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Antibiotics After Endoprosthetic Reconstruction for Lower-Extremity Bone Tumors: Comparison of Two Intravenous Regimens


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In a study reported in JAMA Oncology, researchers in the Prophylactic Antibiotic Regimens in Tumor Surgery Investigators group found that 5 days vs 1 day of postoperative intravenous antibiotic prophylaxis did not reduce the incidence of surgical site infection and was associated with more antibiotic-related complications among patients undergoing surgical excision and endoprosthetic reconstruction for lower-extremity bone tumors.

Study Details

In the double-blind trial, 604 evaluable patients from sites in 12 countries were randomly assigned between January 2013 and October 2019 to receive 5 days of  IV cephalosporin (cefazolin or cefuroxime) starting 8 hours after skin closure and every 8 hours thereafter (n = 293) or 1 day of treatment followed by saline doses every 8 hours for the remaining 4 days (n = 311). Patients had a primary bone tumor, a soft-tissue sarcoma invading the femur or tibia, or oligometastatic bone disease of the femur or tibia requiring surgical excision and endoprosthetic reconstruction.

The primary outcome measure was surgical site infection (superficial incisional, deep incisional, or organ space) within 1 year after surgery.

KEY POINTS

  • Surgical site infection occurred in 44 patients (15.0%) in the 5-day group vs 52 patients (16.7%) in the 1-day group within 1 year.
  • Antibiotic-related complications occurred in 15 patients (5.1%) in the 5-day group vs 5 patients (1.6%) in the 1-day group, with the most common being Clostridioides difficile–associated colitis.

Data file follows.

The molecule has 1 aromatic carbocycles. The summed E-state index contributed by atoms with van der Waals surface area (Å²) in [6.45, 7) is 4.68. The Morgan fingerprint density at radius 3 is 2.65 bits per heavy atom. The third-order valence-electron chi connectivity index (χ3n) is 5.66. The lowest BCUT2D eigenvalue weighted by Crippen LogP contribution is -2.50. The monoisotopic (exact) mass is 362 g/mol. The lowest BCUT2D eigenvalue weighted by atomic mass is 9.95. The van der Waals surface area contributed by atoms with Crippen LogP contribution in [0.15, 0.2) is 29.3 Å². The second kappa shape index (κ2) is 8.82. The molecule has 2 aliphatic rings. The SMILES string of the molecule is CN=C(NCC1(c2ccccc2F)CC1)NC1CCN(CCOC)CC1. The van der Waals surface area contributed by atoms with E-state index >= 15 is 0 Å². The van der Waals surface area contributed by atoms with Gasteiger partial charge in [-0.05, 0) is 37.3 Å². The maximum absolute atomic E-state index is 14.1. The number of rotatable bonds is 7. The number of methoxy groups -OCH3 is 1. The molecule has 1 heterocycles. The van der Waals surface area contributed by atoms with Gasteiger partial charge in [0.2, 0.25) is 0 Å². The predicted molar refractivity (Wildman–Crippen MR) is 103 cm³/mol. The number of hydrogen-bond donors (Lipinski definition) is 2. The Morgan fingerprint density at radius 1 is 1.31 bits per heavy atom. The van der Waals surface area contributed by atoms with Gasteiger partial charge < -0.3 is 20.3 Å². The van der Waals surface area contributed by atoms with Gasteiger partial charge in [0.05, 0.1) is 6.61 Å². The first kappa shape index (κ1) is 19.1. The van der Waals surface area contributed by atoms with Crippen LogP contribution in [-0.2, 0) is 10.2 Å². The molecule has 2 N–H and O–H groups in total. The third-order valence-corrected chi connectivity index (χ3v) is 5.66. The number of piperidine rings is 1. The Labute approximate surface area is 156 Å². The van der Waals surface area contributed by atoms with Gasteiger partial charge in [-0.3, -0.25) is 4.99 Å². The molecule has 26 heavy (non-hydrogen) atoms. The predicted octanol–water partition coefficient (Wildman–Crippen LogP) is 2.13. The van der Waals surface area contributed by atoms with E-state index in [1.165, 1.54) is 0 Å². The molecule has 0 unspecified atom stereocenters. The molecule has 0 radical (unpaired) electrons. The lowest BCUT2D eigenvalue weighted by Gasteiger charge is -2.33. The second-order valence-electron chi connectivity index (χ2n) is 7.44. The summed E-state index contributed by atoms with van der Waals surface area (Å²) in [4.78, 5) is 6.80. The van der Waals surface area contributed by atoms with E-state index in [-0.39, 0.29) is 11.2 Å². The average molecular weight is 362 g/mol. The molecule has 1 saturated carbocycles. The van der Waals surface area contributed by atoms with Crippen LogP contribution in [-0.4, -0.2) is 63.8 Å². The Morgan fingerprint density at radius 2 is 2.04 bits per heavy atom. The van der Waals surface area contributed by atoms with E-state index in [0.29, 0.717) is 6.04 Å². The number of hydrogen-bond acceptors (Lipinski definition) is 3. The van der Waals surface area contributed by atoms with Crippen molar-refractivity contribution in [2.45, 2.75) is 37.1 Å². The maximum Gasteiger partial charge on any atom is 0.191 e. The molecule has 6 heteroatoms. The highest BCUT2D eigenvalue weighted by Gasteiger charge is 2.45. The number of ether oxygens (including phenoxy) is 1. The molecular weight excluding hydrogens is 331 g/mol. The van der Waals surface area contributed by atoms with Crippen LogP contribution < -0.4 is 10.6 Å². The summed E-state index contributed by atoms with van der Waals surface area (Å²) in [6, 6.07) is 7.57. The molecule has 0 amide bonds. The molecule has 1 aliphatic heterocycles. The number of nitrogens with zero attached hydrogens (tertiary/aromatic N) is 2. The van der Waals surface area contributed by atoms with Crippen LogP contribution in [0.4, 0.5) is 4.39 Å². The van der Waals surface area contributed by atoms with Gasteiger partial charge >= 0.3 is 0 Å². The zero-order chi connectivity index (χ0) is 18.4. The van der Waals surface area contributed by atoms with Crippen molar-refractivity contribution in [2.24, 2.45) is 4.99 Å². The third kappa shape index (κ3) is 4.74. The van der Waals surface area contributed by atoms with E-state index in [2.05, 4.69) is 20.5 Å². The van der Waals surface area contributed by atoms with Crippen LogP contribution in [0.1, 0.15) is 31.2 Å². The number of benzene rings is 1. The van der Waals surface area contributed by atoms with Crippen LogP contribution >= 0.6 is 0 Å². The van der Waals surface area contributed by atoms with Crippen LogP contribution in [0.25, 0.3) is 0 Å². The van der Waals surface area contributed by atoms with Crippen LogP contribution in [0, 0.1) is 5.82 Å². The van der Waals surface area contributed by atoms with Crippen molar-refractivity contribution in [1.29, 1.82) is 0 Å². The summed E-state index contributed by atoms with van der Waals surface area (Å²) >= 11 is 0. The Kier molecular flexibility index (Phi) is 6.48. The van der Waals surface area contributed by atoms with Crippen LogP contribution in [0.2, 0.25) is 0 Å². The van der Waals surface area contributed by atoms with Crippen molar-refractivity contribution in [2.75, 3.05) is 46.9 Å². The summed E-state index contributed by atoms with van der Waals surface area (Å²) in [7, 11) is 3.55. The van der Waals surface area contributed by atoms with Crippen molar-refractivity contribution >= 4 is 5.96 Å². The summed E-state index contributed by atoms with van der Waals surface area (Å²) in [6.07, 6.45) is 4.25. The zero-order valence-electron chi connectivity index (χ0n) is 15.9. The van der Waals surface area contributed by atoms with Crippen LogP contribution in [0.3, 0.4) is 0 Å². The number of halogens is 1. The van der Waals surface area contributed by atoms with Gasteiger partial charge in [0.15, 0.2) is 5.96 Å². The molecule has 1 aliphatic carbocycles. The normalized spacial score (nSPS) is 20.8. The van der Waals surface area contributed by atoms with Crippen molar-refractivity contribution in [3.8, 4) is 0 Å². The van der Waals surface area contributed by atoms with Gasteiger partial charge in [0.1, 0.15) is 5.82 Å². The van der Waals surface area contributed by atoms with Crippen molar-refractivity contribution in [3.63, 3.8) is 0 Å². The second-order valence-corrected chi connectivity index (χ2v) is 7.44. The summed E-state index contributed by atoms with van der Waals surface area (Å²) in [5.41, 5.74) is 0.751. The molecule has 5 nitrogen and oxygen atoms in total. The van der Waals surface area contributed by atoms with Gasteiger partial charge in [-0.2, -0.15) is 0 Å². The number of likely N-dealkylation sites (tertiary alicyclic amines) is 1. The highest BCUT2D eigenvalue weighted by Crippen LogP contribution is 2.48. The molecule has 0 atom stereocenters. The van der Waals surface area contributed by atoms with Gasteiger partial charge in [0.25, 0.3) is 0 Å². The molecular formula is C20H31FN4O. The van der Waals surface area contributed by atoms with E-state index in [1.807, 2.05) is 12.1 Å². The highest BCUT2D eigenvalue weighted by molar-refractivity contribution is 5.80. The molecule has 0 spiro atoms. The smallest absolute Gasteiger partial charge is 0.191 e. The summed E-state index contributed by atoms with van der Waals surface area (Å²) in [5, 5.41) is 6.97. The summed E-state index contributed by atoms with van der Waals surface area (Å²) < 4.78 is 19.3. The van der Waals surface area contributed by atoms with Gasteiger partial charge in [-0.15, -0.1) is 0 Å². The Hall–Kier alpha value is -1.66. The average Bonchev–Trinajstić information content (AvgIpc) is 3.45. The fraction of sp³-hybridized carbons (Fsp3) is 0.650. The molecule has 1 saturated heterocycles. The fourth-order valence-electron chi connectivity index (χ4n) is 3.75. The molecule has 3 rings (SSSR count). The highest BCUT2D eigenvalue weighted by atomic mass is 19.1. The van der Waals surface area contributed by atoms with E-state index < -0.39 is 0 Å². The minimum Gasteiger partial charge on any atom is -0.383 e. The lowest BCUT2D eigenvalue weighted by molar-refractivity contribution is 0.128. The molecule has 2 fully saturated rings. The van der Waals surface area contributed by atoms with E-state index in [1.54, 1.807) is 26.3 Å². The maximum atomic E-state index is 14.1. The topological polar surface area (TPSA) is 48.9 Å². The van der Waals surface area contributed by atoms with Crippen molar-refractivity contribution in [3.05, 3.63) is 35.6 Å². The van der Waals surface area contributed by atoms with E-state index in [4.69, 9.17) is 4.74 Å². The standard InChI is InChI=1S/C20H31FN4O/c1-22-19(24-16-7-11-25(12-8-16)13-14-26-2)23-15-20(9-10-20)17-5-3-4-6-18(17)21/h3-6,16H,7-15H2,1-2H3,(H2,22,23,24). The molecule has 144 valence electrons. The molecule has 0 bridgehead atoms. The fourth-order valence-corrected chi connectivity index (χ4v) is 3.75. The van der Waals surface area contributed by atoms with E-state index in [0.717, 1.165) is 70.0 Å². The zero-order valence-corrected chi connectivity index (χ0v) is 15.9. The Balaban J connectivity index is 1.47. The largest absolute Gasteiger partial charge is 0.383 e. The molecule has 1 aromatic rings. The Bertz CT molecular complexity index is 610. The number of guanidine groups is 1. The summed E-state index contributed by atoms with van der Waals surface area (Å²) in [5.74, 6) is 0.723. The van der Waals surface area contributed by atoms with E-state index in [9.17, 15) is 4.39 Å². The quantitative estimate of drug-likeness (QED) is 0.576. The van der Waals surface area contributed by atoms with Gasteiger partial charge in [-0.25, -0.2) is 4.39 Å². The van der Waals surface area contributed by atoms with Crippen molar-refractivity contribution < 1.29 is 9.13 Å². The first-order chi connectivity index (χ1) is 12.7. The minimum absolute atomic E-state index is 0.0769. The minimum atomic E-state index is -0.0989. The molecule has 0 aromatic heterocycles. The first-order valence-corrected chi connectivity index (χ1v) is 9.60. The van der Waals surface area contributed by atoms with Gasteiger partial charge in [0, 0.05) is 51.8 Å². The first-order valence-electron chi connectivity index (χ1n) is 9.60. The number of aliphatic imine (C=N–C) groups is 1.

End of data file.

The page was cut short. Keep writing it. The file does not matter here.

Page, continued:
Key Findings

Surgical site infection occurred in 44 patients (15.0%) in the 5-day group vs 52 patients (16.7%) in the 1-day group within 1 year (hazard ratio [HR] = 0.93, 95% confidence interval [CI] = 0.62–1.40, P = .73).

Antibiotic-related complications occurred in 15 patients (5.1%) in the 5-day group vs 5 patients (1.6%) in the 1-day group (HR = 3.24, 95% CI = 1.17–8.98, P = .02), with the most common being Clostridioides difficile–associated colitis.

Within 1 year after surgery, unplanned additional operations occurred in 25.6% vs 25.7% of patients (HR = 1.06, 95% CI = 0.77–1.46, P = .72), oncologic events (eg, local recurrence, distant metastasis) occurred in 29.0% vs 28.6% (HR = 1.02, 95% CI = 0.75–1.39, P = .90), death from any cause occurred in 12.6% vs 12.8% (HR = 1.01, 95% CI = 0.64–1.58, P = .98), and death from disease progression occurred in 9.9% vs 9.3% (HR = 1.08, 95% CI = 0.64–1.81, P = .78). No significant differences in surgeon-reported or patient-reported functional outcomes were observed.

The investigators concluded, “This randomized clinical trial did not confirm the superiority of a 5-day regimen of postoperative intravenous antibiotics over a 1-day regimen in preventing surgical site infections after surgery for lower-extremity bone tumors that required an endoprosthesis. The 5-day regimen group had significantly more antibiotic-related complications.”

Michelle Ghert, MD, of the Division of Orthopaedic Surgery, McMaster University, Hamilton, is the corresponding author for the JAMA Oncology article.

Disclosure: The study was supported by the Canadian Institutes of Health Research, Canadian Cancer Society Research Institute, and others. For full disclosures of the study authors, visit jamanetwork.com.

The content in this post has not been reviewed by the American Society of Clinical Oncology, Inc. (ASCO®) and does not necessarily reflect the ideas and opinions of ASCO®.
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